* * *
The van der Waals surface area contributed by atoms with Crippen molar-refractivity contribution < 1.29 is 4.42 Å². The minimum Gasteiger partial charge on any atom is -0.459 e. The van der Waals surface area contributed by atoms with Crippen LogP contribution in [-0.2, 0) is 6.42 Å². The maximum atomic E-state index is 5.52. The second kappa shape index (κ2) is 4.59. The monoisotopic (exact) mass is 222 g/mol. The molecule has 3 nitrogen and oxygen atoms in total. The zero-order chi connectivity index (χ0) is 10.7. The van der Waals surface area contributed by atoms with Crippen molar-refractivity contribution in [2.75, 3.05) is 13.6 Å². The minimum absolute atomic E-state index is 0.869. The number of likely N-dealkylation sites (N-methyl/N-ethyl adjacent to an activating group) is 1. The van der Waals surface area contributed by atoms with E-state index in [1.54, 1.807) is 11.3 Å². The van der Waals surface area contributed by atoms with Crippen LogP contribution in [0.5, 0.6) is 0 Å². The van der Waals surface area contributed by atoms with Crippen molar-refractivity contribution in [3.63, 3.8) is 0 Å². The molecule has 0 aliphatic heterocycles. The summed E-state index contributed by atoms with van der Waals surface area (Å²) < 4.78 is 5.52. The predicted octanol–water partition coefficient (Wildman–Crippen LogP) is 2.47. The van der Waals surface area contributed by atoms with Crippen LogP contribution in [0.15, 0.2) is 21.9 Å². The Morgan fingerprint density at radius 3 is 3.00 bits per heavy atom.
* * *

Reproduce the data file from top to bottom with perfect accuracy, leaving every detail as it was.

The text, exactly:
The van der Waals surface area contributed by atoms with Crippen molar-refractivity contribution < 1.29 is 4.42 Å². The minimum Gasteiger partial charge on any atom is -0.459 e. The van der Waals surface area contributed by atoms with Crippen LogP contribution in [-0.2, 0) is 6.42 Å². The maximum atomic E-state index is 5.52. The second kappa shape index (κ2) is 4.59. The monoisotopic (exact) mass is 222 g/mol. The molecule has 3 nitrogen and oxygen atoms in total. The zero-order chi connectivity index (χ0) is 10.7. The van der Waals surface area contributed by atoms with Crippen molar-refractivity contribution in [2.75, 3.05) is 13.6 Å². The minimum absolute atomic E-state index is 0.869. The number of likely N-dealkylation sites (N-methyl/N-ethyl adjacent to an activating group) is 1. The van der Waals surface area contributed by atoms with E-state index in [1.54, 1.807) is 11.3 Å². The van der Waals surface area contributed by atoms with Crippen LogP contribution in [0.5, 0.6) is 0 Å². The van der Waals surface area contributed by atoms with Crippen molar-refractivity contribution in [3.63, 3.8) is 0 Å². The molecule has 0 aliphatic heterocycles. The summed E-state index contributed by atoms with van der Waals surface area (Å²) < 4.78 is 5.52. The predicted octanol–water partition coefficient (Wildman–Crippen LogP) is 2.47. The van der Waals surface area contributed by atoms with Crippen LogP contribution in [0.15, 0.2) is 21.9 Å². The Morgan fingerprint density at radius 3 is 3.00 bits per heavy atom.